With performances like Feed Me (1973), which featured Smith sitting on a mattress in a bathroom and receiving visitors one by one throughout the night, she makes herself vulnerable and available to the desires of others, but only if the interaction “feeds” her in some way. She has sex with some participants, refuses it with others, makes requests of her visitors, and receives support from friends and collaborators throughout the event. Feed Me does not break into violence, at least partly because of the more active role that Smith takes — unlike Marina Abramovic’s Rhythm 0, first performed a year later in 1974, Smith is explicitly in control and directs the encounters. 

Frame enlargements of Ritual Meal with annotations (ca. 1969). Film by William “Bill” Ransom. (image courtesy Barbara T. Smith Papers, 2014. M.14, Getty Research Institute, Los Angeles)

Paul McCarthy, Judy Chicago, Martha Rosler, Chris Burden, Suzanne Lacy, and others appear in Smith’s anecdotes, and their cameos show her proximity to the power players of the art world. The book describes Chicago’s ability to work within institutional frameworks in a way that Smith never manages, creating tension between the two artists. Another thread of Smith’s career that becomes clear through The Way To Be is her delicate relationship with the rest of the feminist art movement. Smith is positioned on the edge, in her view, because of the assertiveness of her sexuality and the prominence of her relationships with men in her work. Smith writes about the importance of addressing a male audience rather than a total rejection of it — she is left cold by the “cunt art” of some of her peers, comparing it unfavorably to the machismo art it sought to rebuke. Her position between the two camps troubles her — she writes expressively about the misogynist violence that underlies the world, which is also present in her relationships. She struggles to make work that is provocative and bold without harming herself and her audience.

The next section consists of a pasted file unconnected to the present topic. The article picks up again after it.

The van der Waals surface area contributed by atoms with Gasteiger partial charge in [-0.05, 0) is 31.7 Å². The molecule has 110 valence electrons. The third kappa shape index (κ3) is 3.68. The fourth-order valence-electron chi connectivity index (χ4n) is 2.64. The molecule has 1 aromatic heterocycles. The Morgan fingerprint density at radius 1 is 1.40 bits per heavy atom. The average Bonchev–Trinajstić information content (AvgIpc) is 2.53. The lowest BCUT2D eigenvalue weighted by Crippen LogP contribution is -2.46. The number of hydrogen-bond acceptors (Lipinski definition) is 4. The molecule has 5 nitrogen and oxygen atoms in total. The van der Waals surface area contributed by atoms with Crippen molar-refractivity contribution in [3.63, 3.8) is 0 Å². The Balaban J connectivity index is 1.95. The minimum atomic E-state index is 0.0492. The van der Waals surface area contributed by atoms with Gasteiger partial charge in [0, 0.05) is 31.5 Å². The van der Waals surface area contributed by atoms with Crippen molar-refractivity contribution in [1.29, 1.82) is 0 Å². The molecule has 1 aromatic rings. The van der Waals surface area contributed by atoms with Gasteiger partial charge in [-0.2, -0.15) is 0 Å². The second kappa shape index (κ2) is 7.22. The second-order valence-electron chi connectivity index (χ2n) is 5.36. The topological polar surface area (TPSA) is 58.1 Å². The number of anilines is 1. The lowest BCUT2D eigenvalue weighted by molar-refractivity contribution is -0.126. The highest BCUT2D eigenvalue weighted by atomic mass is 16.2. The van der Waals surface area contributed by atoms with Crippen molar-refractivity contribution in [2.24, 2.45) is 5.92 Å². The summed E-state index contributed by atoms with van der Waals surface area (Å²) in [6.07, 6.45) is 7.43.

Smith on the dunes of Gold Bluffs Beach, Oregon, during The Way to Be, performed at various locations between San Francisco and Seattle (September 22–October 2, 1972). (photo by Michael Kelley and Ernie Adams, courtesy Barbara T. Smith Papers, 2014. M.14, Getty Research Institute, Los Angeles)

Both despite and because of its roughness, The Way To Be is an evocative memoir. Smith’s willingness to lay herself bare to her audience and her ability to reckon with her uncertainty makes her a compelling (if at times erratic) narrator. Smith is now in her 90s and receiving some of the recognition she is due at last, partly due to the acquisition of her archive by Getty (which published The Way To Be). A great part of the appeal is her unfinishedness: this is the story of an artist learning to live. 

The Way To Be (2023) by Barbara T. Smith is published by the Getty Research Institute and is available online and in independent bookstores.

Alice Procter is an art historian and writer working on colonial memory in museums. She is the author of The Whole Picture (Cassell, 2020)